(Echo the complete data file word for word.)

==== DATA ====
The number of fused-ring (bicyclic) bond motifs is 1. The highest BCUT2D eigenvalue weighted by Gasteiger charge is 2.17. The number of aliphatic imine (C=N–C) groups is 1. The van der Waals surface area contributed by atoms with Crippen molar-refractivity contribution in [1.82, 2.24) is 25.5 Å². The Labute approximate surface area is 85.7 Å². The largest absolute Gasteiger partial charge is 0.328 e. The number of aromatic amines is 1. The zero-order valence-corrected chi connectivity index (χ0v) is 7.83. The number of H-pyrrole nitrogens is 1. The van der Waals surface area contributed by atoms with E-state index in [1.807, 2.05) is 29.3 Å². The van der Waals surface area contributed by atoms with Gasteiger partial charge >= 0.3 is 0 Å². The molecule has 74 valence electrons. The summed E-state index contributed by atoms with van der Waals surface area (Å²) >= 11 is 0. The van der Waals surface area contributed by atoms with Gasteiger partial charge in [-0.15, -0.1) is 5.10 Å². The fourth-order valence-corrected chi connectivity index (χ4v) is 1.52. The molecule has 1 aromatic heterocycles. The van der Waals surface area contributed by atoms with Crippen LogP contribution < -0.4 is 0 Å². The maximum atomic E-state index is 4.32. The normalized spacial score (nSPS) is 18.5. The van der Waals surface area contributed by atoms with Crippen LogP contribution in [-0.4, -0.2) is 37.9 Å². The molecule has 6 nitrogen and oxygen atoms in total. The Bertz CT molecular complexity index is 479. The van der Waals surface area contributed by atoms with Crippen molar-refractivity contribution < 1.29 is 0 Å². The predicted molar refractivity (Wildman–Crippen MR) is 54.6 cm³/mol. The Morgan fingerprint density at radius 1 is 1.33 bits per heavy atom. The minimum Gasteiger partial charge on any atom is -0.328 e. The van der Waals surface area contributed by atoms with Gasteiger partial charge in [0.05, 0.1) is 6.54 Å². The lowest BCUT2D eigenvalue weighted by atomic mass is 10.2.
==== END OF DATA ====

The number of fused-ring (bicyclic) bond motifs is 1. The highest BCUT2D eigenvalue weighted by Gasteiger charge is 2.17. The number of aliphatic imine (C=N–C) groups is 1. The van der Waals surface area contributed by atoms with Crippen molar-refractivity contribution in [1.82, 2.24) is 25.5 Å². The Labute approximate surface area is 85.7 Å². The largest absolute Gasteiger partial charge is 0.328 e. The number of aromatic amines is 1. The zero-order valence-corrected chi connectivity index (χ0v) is 7.83. The number of H-pyrrole nitrogens is 1. The van der Waals surface area contributed by atoms with E-state index in [1.807, 2.05) is 29.3 Å². The van der Waals surface area contributed by atoms with Gasteiger partial charge >= 0.3 is 0 Å². The molecule has 74 valence electrons. The summed E-state index contributed by atoms with van der Waals surface area (Å²) >= 11 is 0. The van der Waals surface area contributed by atoms with Gasteiger partial charge in [-0.15, -0.1) is 5.10 Å². The fourth-order valence-corrected chi connectivity index (χ4v) is 1.52. The molecule has 1 aromatic heterocycles. The van der Waals surface area contributed by atoms with Crippen LogP contribution < -0.4 is 0 Å². The maximum atomic E-state index is 4.32. The normalized spacial score (nSPS) is 18.5. The van der Waals surface area contributed by atoms with Crippen LogP contribution in [-0.4, -0.2) is 37.9 Å². The molecule has 6 nitrogen and oxygen atoms in total. The Bertz CT molecular complexity index is 479. The van der Waals surface area contributed by atoms with Crippen molar-refractivity contribution < 1.29 is 0 Å². The predicted molar refractivity (Wildman–Crippen MR) is 54.6 cm³/mol. The Morgan fingerprint density at radius 1 is 1.33 bits per heavy atom. The minimum Gasteiger partial charge on any atom is -0.328 e. The van der Waals surface area contributed by atoms with Gasteiger partial charge in [0.05, 0.1) is 6.54 Å². The lowest BCUT2D eigenvalue weighted by atomic mass is 10.2.